The presentation of the HD Reader, along with the growing significance of audiobooks–which have been around for much longer–leads us to a natural question: what is reading? Does it include these new technological steps where we listen and imagine instead of literally looking at the words on a page? Or is this something else entirely?
It’s kind of a cheap answer, but I think it all depends on how you define “reading.” Consider that one of the things many teachers and scholars say is that reading is good for your brain because it exercises your imagination. In that sense, it is the act of imagining that functions as the “reading,” and audiobooks have the same effect. We hear things instead of reading them, sure, but we still see them in our heads, so the mental part is definitely present. On the other hand, when we describe children listening to stories read by parents, we don’t think of them as “readers.” We think of them as “being read to.” We say that reading to our children is healthy because it helps children learn how to read, not because it’s actually reading.
But something interesting to note about this phenomenon that I’ve heard comparatively little about is how it’s possible to read words without actually reading. See, I’m someone easily distracted by his own wandering thoughts. Therefore, even as a grade school student, I could be sitting there staring at the pages, going through the words, but not get anything from them. This frequently led me to have to reread pages over and over again, and by the end of a month, I’d be lucky if I’d finished 100 pages of a story. Now I could have continued “reading” in spite of having gained nothing from the words and I can assure everyone that I’d have finished tons of books by now, but that isn’t really what we think of as “reading,” is it? To read, one must also be paying attention and follow the story. When we think of it this way, it could be argued–assuming it is easier to pay attention to a speaking voice than to words on a page–that some people “read” better with audiobooks than with written text.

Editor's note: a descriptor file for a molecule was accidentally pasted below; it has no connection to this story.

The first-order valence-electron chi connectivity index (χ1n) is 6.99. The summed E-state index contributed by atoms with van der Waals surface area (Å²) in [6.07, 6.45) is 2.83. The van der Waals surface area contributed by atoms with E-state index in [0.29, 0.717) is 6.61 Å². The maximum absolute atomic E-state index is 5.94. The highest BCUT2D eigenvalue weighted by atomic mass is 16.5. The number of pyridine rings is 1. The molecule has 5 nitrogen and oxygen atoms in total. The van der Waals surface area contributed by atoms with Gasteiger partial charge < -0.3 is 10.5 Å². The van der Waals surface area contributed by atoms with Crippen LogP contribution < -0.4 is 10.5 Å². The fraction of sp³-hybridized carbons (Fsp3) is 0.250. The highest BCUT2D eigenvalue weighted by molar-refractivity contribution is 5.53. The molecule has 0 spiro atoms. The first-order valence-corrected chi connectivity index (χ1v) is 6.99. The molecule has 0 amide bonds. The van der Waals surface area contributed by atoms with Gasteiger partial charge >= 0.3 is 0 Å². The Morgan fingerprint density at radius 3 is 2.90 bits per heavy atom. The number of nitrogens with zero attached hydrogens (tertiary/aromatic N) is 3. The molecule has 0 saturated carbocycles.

So that leaves us with the big question that we started with: what is reading? If you were to put a gun to my head and demand I tell you exactly what I thought constituted “reading” and what didn’t, I’d probably call either the cops or a psychologist as you would clearly need some medical attention. But assuming that option was off the table, I’d say that I think the answer is smack dab in the middle of it all. To read the actual text constitutes “technical reading” regardless of whether you pay attention, and to pay attention as you read constitutes both “technical” and “mental” reading. Audiobooks constitute “mental reading,” but not “technical reading.”
The HD Reader is some combination of all of those that will allow more people to get involved in the market, whether that’s through the more technical avenues of reading or the more mental aspects of reading.
Regardless of what we call reading or not, what I believe is that we’ll move farther away from the “technical” aspects of reading over the next few years and farther into the “mental” realm of reading. Why? Because it’s easier to listen while we do our chores than it is to sit still and stare at a page. The latter can even be sleep-inducing, while the former keeps us wide awake. Call it better or worse, but that is the future I see for reading.